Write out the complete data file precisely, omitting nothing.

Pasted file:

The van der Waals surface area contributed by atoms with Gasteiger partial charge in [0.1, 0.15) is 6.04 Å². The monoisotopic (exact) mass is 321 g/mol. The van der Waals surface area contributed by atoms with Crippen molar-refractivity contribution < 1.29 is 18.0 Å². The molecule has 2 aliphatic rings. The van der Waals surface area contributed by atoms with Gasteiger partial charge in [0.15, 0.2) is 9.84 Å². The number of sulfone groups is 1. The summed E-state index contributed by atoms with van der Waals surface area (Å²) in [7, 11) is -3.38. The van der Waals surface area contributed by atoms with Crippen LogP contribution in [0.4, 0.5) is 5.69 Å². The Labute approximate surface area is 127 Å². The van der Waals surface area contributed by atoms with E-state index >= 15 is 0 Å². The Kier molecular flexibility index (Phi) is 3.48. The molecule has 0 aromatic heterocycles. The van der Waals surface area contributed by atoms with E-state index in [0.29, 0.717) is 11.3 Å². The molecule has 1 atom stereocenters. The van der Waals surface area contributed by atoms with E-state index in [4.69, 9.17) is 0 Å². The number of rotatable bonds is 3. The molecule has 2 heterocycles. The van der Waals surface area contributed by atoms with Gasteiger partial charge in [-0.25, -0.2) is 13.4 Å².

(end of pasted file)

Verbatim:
The van der Waals surface area contributed by atoms with Gasteiger partial charge in [0.1, 0.15) is 6.04 Å². The monoisotopic (exact) mass is 321 g/mol. The van der Waals surface area contributed by atoms with Crippen molar-refractivity contribution < 1.29 is 18.0 Å². The molecule has 2 aliphatic rings. The van der Waals surface area contributed by atoms with Gasteiger partial charge in [0.15, 0.2) is 9.84 Å². The number of sulfone groups is 1. The summed E-state index contributed by atoms with van der Waals surface area (Å²) in [7, 11) is -3.38. The van der Waals surface area contributed by atoms with Crippen LogP contribution in [0.4, 0.5) is 5.69 Å². The Labute approximate surface area is 127 Å². The van der Waals surface area contributed by atoms with E-state index >= 15 is 0 Å². The Kier molecular flexibility index (Phi) is 3.48. The molecule has 0 aromatic heterocycles. The van der Waals surface area contributed by atoms with E-state index in [0.29, 0.717) is 11.3 Å². The molecule has 1 atom stereocenters. The van der Waals surface area contributed by atoms with E-state index in [4.69, 9.17) is 0 Å². The number of rotatable bonds is 3. The molecule has 2 heterocycles. The van der Waals surface area contributed by atoms with Gasteiger partial charge in [-0.25, -0.2) is 13.4 Å².